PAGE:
Further reading

  • Andersen Management Services Inc. (1987). Socio-economic impact assessment for the town of Pine Point, NWT. [s.l.]: Andersen Management Services.
  • Deprez, P. (1973). The Pine Point Mine and the development of the area south of Great Slave Lake. Winnipeg: Center for Settlement Studies, University of Manitoba.
  • Pine Point Mines Limited. (1978). Zinc/lead mining at Pine Point, N.W.T. Pine Point, N.W.T.: The Mines.
  • Wilson, J., & Petruk, W. (1985). Quantitative mineralogy of Pine Point tailings. [Ottawa?]: CANMET, Energy, Mines and Resources Canada.
  • Gibbins, W. (1988) Metallic mineral potential of the Western Interior Platform of the Northwest Territories. Geoscience Canada. Vol 15 NO. 2 pp 117–119


  1. ^ a b "Pine Point". Geographical Names Data Base. Natural Resources Canada. Retrieved July 4, 2022.
  2. ^ a b Bone, Robert M. (September 1988). "Resource Towns in the Mackenzie Basin" (PDF). Cahiers de Géographie du Québec. 42. University of Saskatchewan: Érudit: 249–259. doi:10.7202/022739ar. Retrieved 18 January 2016.
  3. ^ a b c "Gazetteer of the Northwest Territories". Northwest Territories Education, Culture and Employment. January 2017. p. 8. Retrieved July 4, 2022.
  4. ^ a b "Interim List of Changes to Municipal Boundaries, Status and Names: January 2, 1991 to January 1, 1996" (PDF). Statistics Canada. February 1997. Retrieved July 3, 2022.
  5. ^ a b "People_of_Pine_Point3". Retrieved 2016-01-19.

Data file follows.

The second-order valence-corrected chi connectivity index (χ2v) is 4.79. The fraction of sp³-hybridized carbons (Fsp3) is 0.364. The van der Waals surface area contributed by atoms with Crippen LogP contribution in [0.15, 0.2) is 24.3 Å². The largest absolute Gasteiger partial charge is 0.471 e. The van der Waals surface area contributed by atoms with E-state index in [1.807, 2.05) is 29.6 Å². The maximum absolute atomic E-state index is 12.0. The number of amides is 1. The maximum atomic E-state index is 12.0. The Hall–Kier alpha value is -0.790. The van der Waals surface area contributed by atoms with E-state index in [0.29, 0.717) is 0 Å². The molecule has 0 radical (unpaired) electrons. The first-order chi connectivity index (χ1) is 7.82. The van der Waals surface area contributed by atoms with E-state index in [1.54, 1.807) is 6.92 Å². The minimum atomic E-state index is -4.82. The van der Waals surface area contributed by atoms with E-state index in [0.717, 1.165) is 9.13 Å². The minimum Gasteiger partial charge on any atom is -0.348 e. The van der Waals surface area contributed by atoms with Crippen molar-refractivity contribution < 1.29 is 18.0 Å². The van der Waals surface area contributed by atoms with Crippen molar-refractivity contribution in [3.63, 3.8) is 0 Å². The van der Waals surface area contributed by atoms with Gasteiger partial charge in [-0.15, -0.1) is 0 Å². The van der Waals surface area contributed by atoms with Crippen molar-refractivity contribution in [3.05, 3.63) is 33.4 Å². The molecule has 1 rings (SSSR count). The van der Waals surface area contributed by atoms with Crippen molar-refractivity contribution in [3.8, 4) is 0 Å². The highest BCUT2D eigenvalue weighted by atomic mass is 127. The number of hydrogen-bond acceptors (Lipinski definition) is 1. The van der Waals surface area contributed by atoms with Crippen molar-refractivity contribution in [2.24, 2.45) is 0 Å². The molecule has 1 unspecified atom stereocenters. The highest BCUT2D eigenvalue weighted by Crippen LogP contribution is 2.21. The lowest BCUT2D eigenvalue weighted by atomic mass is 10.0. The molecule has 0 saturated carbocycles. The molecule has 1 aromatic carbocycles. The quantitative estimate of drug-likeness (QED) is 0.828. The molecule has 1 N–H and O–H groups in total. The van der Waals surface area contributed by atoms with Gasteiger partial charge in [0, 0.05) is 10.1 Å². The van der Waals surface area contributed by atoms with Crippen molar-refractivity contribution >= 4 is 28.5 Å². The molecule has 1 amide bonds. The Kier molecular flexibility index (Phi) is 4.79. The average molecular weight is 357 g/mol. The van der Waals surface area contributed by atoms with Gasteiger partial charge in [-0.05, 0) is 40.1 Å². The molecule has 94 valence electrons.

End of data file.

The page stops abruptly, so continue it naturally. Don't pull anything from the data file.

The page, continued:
6. ^ a b Keeling, Arn; Sandlos, John (2012). Claiming the New North: Development and Colonialism at the Pine Point Mine, Northwest Territories, Canada (PDF). Faculty of Arts (Report). Memorial University of Newfoundland. ISSN 1752-7023.
  7. ^ Anderson, Kelly (26 January 2011). "NFB announces new web doc". Realscreen. Retrieved 3 February 2011.
  8. ^ Quenneville, Guy (31 January 2011). "Remembering a lost mining town". Northern News Services. Archived from the original on 18 March 2011. Retrieved 1 February 2011.
  9. ^ MacKie, John (14 April 2011). "Lost northern town is back, on the Net". Vancouver Sun. Archived from the original on 31 May 2011. Retrieved 14 April 2011.
  10. ^ a b "Population of unincorporated places of 50 persons and over, 1966 and 1961 (Alberta)". Census of Canada 1966: Population (PDF). Special Bulletin: Unincorporated Places. Vol. Bulletin S–3. Ottawa: Dominion Bureau of Statistics. August 1968. Retrieved December 5, 2021.
  11. ^ a b "Population of Unincorporated Places of 50 persons and over, 1971 and 1966 (Alberta)". 1971 Census of Canada: Population (PDF). Special Bulletin: Unincorporated Settlements. Vol. Bulletin SP—1. Ottawa: Statistics Canada. March 1973. Retrieved December 5, 2021.
  12. ^ a b "1976 Census of Canada: Population - Geographic Distributions" (PDF). Statistics Canada. June 1977. Retrieved February 1, 2022.
  13. ^ a b c "1981 Census of Canada: Census subdivisions in decreasing population order" (PDF). Statistics Canada. May 1992. Retrieved February 1, 2021.
  14. ^ a b "1986 Census: Population - Census Divisions and Census Subdivisions" (PDF). Statistics Canada. September 1987. Retrieved February 1, 2022.
  15. ^ "91 Census: Census Divisions and Census Subdivisions - Population and Dwelling Counts" (PDF). Statistics Canada. April 1992. Retrieved February 1, 2022.
  16. ^ a b "Photos_of_Pine4". Retrieved 2016-01-19.
  17. ^ "People_of_Pine_Point8". Retrieved 2016-01-19.
  18. ^ "Klippert v. The Queen". Supreme Court of Canada. November 7, 1967. Retrieved July 3, 2022.
  19. ^ "Hometown Sanderson". Sports Illustrated. October 28, 1999. Archived from the original on August 18, 2000. Retrieved April 5, 2013.